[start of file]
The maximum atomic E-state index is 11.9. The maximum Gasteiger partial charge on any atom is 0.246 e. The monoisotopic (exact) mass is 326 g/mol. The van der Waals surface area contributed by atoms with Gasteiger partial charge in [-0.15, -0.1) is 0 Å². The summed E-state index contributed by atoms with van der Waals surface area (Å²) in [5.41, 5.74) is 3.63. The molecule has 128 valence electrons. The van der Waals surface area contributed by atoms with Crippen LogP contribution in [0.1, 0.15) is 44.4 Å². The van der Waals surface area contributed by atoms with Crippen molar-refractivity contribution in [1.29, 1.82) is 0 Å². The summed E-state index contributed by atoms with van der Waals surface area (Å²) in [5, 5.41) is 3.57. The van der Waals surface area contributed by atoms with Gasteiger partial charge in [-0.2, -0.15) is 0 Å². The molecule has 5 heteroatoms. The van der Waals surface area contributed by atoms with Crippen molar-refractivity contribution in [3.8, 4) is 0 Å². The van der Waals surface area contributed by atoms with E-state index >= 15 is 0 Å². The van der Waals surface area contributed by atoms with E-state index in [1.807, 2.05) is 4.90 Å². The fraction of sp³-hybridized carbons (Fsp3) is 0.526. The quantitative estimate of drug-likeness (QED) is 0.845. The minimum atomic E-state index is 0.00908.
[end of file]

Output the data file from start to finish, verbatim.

The maximum atomic E-state index is 11.9. The maximum Gasteiger partial charge on any atom is 0.246 e. The monoisotopic (exact) mass is 326 g/mol. The van der Waals surface area contributed by atoms with Gasteiger partial charge in [-0.15, -0.1) is 0 Å². The summed E-state index contributed by atoms with van der Waals surface area (Å²) in [5.41, 5.74) is 3.63. The molecule has 128 valence electrons. The van der Waals surface area contributed by atoms with Crippen LogP contribution in [0.1, 0.15) is 44.4 Å². The van der Waals surface area contributed by atoms with Crippen molar-refractivity contribution in [1.29, 1.82) is 0 Å². The summed E-state index contributed by atoms with van der Waals surface area (Å²) in [5, 5.41) is 3.57. The van der Waals surface area contributed by atoms with Gasteiger partial charge in [-0.2, -0.15) is 0 Å². The molecule has 5 heteroatoms. The van der Waals surface area contributed by atoms with Crippen molar-refractivity contribution in [3.8, 4) is 0 Å². The van der Waals surface area contributed by atoms with E-state index >= 15 is 0 Å². The van der Waals surface area contributed by atoms with E-state index in [1.807, 2.05) is 4.90 Å². The fraction of sp³-hybridized carbons (Fsp3) is 0.526. The quantitative estimate of drug-likeness (QED) is 0.845. The minimum atomic E-state index is 0.00908.